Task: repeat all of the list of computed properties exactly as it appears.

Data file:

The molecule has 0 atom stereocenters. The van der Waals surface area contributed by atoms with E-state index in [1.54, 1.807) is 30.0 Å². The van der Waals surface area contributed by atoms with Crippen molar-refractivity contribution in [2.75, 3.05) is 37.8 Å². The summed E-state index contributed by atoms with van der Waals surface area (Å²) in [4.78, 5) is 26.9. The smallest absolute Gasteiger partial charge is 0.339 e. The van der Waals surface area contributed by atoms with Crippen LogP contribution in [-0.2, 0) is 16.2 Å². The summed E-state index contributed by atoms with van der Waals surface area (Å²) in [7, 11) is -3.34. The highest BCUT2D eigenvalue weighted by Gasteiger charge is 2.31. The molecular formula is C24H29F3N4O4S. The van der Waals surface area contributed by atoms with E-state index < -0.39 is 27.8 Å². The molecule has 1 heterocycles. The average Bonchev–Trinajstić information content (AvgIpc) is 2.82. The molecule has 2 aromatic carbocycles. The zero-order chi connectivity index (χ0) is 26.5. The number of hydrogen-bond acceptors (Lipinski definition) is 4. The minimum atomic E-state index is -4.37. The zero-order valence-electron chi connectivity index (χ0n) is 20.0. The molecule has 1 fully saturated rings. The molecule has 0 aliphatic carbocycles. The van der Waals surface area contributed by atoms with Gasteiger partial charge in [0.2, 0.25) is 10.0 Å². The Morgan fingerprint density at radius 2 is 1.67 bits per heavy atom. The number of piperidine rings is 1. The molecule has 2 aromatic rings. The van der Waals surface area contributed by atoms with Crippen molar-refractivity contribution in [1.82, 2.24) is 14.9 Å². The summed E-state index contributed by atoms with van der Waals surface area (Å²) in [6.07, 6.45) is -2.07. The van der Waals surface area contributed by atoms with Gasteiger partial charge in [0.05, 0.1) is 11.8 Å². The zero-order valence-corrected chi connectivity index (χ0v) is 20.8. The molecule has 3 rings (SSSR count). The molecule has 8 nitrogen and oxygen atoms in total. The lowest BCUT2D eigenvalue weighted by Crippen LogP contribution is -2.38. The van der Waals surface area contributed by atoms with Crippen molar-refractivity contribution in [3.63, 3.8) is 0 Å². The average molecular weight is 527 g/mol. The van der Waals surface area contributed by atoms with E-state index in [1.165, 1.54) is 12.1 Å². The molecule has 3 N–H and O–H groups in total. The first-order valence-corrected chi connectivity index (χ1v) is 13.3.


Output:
The molecule has 0 atom stereocenters. The van der Waals surface area contributed by atoms with E-state index in [1.54, 1.807) is 30.0 Å². The van der Waals surface area contributed by atoms with Crippen molar-refractivity contribution in [2.75, 3.05) is 37.8 Å². The summed E-state index contributed by atoms with van der Waals surface area (Å²) in [4.78, 5) is 26.9. The smallest absolute Gasteiger partial charge is 0.339 e. The van der Waals surface area contributed by atoms with Crippen LogP contribution in [-0.2, 0) is 16.2 Å². The summed E-state index contributed by atoms with van der Waals surface area (Å²) in [7, 11) is -3.34. The highest BCUT2D eigenvalue weighted by Gasteiger charge is 2.31. The molecular formula is C24H29F3N4O4S. The van der Waals surface area contributed by atoms with E-state index < -0.39 is 27.8 Å². The molecule has 1 heterocycles. The average Bonchev–Trinajstić information content (AvgIpc) is 2.82. The molecule has 2 aromatic carbocycles. The zero-order chi connectivity index (χ0) is 26.5. The number of hydrogen-bond acceptors (Lipinski definition) is 4. The minimum atomic E-state index is -4.37. The zero-order valence-electron chi connectivity index (χ0n) is 20.0. The molecule has 1 fully saturated rings. The molecule has 0 aliphatic carbocycles. The van der Waals surface area contributed by atoms with Gasteiger partial charge in [0.2, 0.25) is 10.0 Å². The Morgan fingerprint density at radius 2 is 1.67 bits per heavy atom. The number of piperidine rings is 1. The molecule has 2 aromatic rings. The van der Waals surface area contributed by atoms with Crippen molar-refractivity contribution in [1.82, 2.24) is 14.9 Å². The summed E-state index contributed by atoms with van der Waals surface area (Å²) in [6.07, 6.45) is -2.07. The van der Waals surface area contributed by atoms with Gasteiger partial charge in [0.05, 0.1) is 11.8 Å². The zero-order valence-corrected chi connectivity index (χ0v) is 20.8. The molecule has 3 rings (SSSR count). The molecule has 8 nitrogen and oxygen atoms in total. The lowest BCUT2D eigenvalue weighted by Crippen LogP contribution is -2.38. The van der Waals surface area contributed by atoms with Crippen molar-refractivity contribution in [3.63, 3.8) is 0 Å². The average molecular weight is 527 g/mol. The van der Waals surface area contributed by atoms with E-state index in [1.165, 1.54) is 12.1 Å². The molecule has 3 N–H and O–H groups in total. The first-order valence-corrected chi connectivity index (χ1v) is 13.3.